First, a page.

Yesterday I looked in my junk email folder. I do this occasionally to ensure legitimate messages have not been caught up in the spam filters internet providers operate. I noticed something new, amongst the usual dubious subject matter used to tempt the unsuspecting, there were countless emails suggesting I should be using my time at home, not catching up with jobs around the house, but trading bitcoin.
Looking beyond my own experience it seems coronavirus-themed scams have exploded in number.
Reports tell of fake products such as sanitisers, masks and virus swabbing kits being sold both on and off-line. Requests for bogus charitable donations, even offers made on the doorstep to run errands for the elderly and vulnerable are growing.
Action Fraud have received many reports of phishing emails attempting to fool the unsuspecting into opening malicious attachments or providing sensitive personal and financial information. These are their usual objectives but now they are cloaked in Covid-19 related lures; including access to secret vaccines, World Health Organisation (WHO) guidance, tax refunds and donations toward the search for a vaccine.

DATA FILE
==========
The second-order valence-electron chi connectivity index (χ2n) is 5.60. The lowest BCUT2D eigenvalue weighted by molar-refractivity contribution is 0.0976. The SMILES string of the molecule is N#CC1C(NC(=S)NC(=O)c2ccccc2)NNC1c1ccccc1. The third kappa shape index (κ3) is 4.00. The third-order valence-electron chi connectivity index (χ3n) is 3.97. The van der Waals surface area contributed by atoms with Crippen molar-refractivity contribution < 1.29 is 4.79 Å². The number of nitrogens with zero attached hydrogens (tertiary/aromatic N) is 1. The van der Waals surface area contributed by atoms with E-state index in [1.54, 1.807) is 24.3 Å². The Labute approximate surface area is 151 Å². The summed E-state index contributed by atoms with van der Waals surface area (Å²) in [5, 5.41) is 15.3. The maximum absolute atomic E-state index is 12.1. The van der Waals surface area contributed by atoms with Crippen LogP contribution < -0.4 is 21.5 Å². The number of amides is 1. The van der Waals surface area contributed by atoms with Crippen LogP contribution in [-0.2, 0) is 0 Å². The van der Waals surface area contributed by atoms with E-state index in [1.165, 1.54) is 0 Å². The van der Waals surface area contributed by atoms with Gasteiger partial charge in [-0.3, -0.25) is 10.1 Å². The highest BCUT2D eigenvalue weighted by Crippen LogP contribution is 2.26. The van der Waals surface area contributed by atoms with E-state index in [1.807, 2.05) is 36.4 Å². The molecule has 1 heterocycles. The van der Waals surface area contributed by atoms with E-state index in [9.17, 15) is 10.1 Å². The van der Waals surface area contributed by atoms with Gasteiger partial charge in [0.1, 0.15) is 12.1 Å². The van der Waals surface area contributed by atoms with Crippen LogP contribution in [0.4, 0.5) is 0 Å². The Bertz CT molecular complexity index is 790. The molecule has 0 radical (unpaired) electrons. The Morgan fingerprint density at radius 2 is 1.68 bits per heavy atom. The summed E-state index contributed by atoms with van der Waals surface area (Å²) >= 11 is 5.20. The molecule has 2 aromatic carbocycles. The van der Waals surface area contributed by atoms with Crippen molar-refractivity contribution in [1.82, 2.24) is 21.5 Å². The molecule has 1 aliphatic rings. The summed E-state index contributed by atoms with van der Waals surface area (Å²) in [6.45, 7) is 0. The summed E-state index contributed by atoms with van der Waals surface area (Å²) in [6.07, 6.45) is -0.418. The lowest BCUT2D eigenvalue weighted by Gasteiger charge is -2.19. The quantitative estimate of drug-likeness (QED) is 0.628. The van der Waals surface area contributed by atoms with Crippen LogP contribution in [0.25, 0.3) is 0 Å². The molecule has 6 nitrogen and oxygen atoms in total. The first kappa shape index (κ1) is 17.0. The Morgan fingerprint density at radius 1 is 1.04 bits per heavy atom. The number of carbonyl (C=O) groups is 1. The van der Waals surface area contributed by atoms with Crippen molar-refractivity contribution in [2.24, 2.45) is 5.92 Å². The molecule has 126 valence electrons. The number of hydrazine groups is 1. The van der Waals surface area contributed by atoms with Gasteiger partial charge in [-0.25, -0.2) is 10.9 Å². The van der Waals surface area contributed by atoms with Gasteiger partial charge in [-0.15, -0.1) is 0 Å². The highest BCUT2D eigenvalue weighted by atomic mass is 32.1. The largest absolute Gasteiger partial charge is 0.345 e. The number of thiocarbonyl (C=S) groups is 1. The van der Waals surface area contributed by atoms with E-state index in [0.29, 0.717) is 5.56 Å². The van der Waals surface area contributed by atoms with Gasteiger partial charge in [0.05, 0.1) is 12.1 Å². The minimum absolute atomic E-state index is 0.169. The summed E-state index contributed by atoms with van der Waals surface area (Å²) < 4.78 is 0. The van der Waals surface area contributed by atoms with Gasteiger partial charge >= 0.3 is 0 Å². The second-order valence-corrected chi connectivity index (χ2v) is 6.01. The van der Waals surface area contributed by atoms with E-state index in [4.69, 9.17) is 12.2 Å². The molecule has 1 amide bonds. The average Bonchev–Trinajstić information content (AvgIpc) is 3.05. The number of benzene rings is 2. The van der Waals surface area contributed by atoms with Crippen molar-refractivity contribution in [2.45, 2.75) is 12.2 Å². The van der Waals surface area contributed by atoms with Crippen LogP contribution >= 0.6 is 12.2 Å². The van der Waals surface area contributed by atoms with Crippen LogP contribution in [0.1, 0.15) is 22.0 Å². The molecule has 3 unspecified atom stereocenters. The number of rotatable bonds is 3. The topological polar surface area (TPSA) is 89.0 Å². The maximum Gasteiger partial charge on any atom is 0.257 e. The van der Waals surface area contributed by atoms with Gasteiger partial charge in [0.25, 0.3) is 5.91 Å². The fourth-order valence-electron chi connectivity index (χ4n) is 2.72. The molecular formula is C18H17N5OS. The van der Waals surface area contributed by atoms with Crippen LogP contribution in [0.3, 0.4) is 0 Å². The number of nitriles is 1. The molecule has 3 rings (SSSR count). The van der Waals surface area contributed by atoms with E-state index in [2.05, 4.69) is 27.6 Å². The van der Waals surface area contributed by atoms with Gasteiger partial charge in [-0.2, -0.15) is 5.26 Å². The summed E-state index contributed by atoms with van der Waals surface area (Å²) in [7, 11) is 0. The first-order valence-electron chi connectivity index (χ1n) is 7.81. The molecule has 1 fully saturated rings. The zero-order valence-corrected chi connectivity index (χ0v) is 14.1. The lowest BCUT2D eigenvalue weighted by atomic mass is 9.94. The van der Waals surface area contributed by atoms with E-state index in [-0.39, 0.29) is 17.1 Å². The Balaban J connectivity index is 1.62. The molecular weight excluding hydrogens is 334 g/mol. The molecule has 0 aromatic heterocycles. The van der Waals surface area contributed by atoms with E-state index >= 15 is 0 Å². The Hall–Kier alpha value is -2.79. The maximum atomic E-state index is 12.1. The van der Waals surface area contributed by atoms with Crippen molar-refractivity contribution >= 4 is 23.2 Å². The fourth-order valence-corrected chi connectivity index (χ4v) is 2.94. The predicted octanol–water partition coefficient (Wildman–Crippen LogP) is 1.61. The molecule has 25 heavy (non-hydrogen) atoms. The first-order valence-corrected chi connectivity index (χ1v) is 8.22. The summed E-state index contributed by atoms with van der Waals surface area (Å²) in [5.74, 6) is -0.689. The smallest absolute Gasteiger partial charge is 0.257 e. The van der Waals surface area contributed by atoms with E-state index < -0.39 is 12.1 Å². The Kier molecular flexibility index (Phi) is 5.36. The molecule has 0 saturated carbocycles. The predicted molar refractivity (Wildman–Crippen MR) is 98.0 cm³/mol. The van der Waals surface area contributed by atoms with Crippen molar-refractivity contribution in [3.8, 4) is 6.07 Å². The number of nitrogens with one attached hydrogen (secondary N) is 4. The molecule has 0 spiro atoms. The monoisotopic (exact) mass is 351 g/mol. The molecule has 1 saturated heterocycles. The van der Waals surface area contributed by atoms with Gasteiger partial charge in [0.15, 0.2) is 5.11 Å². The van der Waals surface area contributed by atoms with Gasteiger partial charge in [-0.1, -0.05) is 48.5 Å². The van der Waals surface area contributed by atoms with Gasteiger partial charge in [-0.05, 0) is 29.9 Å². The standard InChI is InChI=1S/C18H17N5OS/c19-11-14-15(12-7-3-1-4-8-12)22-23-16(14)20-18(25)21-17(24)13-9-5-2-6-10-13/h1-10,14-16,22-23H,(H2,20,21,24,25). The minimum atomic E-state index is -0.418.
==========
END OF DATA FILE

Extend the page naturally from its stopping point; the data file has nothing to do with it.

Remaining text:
Right now while our world feels greatly changed, the advice for protecting yourself from fraud has not:
- If an offer feels too good to be true, it probably is.
- Be sceptical about information from unknown sources.
- Avoiding clicking links on unsolicited emails.
- If you are asked to provide personal or financial details by an unexpected caller or online request – don’t.
If you think you are being targeted by a scam contact Action Fraud at www.actionfraud.police.uk or call 0300 123 2040.
The contents of the article have been prepared solely for information purposes. The article contains information on financial products and services and such information is designed for and addressed solely to individuals seeking generic industry information.